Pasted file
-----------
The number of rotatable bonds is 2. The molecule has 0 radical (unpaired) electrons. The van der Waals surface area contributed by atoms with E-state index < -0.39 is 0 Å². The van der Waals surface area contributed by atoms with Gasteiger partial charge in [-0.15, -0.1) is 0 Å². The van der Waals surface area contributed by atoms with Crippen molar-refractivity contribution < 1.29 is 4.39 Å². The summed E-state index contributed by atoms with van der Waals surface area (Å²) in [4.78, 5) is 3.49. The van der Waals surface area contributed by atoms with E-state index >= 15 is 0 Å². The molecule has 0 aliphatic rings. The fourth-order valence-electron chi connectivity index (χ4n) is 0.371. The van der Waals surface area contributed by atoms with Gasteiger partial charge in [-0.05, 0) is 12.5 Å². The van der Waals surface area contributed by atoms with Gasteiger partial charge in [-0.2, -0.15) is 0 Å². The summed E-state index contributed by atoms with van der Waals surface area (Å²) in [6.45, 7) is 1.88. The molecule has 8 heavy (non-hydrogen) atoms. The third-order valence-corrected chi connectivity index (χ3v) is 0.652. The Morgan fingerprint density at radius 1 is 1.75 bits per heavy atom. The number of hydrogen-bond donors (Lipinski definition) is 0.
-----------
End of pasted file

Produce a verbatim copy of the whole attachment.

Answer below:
The number of rotatable bonds is 2. The molecule has 0 radical (unpaired) electrons. The van der Waals surface area contributed by atoms with E-state index < -0.39 is 0 Å². The van der Waals surface area contributed by atoms with Gasteiger partial charge in [-0.15, -0.1) is 0 Å². The van der Waals surface area contributed by atoms with Crippen molar-refractivity contribution < 1.29 is 4.39 Å². The summed E-state index contributed by atoms with van der Waals surface area (Å²) in [4.78, 5) is 3.49. The van der Waals surface area contributed by atoms with E-state index >= 15 is 0 Å². The molecule has 0 aliphatic rings. The fourth-order valence-electron chi connectivity index (χ4n) is 0.371. The van der Waals surface area contributed by atoms with Gasteiger partial charge in [-0.05, 0) is 12.5 Å². The van der Waals surface area contributed by atoms with Gasteiger partial charge in [-0.2, -0.15) is 0 Å². The summed E-state index contributed by atoms with van der Waals surface area (Å²) in [6.45, 7) is 1.88. The molecule has 8 heavy (non-hydrogen) atoms. The third-order valence-corrected chi connectivity index (χ3v) is 0.652. The Morgan fingerprint density at radius 1 is 1.75 bits per heavy atom. The number of hydrogen-bond donors (Lipinski definition) is 0.